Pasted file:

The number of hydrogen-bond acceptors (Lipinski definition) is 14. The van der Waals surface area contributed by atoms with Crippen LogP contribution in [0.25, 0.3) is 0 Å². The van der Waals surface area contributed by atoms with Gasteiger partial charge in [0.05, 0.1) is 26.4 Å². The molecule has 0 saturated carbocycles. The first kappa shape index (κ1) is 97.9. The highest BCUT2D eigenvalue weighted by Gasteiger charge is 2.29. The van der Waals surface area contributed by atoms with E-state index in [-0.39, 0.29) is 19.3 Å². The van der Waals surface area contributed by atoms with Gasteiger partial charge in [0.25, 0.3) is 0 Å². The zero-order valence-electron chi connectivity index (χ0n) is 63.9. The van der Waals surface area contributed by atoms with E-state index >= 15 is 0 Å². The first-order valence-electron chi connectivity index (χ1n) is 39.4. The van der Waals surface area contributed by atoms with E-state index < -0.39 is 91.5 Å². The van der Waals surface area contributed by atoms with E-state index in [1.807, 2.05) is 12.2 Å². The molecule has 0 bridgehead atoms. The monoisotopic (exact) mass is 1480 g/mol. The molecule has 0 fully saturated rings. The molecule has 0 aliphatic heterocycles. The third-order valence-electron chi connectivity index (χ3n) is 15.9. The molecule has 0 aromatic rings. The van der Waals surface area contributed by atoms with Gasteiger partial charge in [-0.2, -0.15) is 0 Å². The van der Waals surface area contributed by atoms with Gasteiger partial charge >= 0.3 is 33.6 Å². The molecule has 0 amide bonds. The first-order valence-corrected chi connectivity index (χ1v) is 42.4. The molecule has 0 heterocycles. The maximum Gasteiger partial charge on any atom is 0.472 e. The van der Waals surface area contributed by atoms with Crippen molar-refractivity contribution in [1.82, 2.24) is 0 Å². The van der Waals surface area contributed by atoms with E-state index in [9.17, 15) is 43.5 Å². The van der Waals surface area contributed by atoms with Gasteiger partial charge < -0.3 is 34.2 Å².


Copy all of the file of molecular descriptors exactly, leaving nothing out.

The number of hydrogen-bond acceptors (Lipinski definition) is 14. The van der Waals surface area contributed by atoms with Crippen LogP contribution in [0.25, 0.3) is 0 Å². The van der Waals surface area contributed by atoms with Gasteiger partial charge in [0.05, 0.1) is 26.4 Å². The molecule has 0 saturated carbocycles. The first kappa shape index (κ1) is 97.9. The highest BCUT2D eigenvalue weighted by Gasteiger charge is 2.29. The van der Waals surface area contributed by atoms with E-state index in [-0.39, 0.29) is 19.3 Å². The van der Waals surface area contributed by atoms with Gasteiger partial charge in [0.25, 0.3) is 0 Å². The zero-order valence-electron chi connectivity index (χ0n) is 63.9. The van der Waals surface area contributed by atoms with E-state index >= 15 is 0 Å². The first-order valence-electron chi connectivity index (χ1n) is 39.4. The van der Waals surface area contributed by atoms with E-state index < -0.39 is 91.5 Å². The van der Waals surface area contributed by atoms with E-state index in [1.807, 2.05) is 12.2 Å². The molecule has 0 bridgehead atoms. The monoisotopic (exact) mass is 1480 g/mol. The molecule has 0 fully saturated rings. The molecule has 0 aliphatic heterocycles. The third-order valence-electron chi connectivity index (χ3n) is 15.9. The molecule has 0 aromatic rings. The van der Waals surface area contributed by atoms with Gasteiger partial charge in [-0.2, -0.15) is 0 Å². The van der Waals surface area contributed by atoms with Gasteiger partial charge >= 0.3 is 33.6 Å². The molecule has 0 amide bonds. The first-order valence-corrected chi connectivity index (χ1v) is 42.4. The molecule has 0 heterocycles. The maximum Gasteiger partial charge on any atom is 0.472 e. The van der Waals surface area contributed by atoms with Crippen molar-refractivity contribution in [1.82, 2.24) is 0 Å². The van der Waals surface area contributed by atoms with E-state index in [9.17, 15) is 43.5 Å². The van der Waals surface area contributed by atoms with Gasteiger partial charge < -0.3 is 34.2 Å².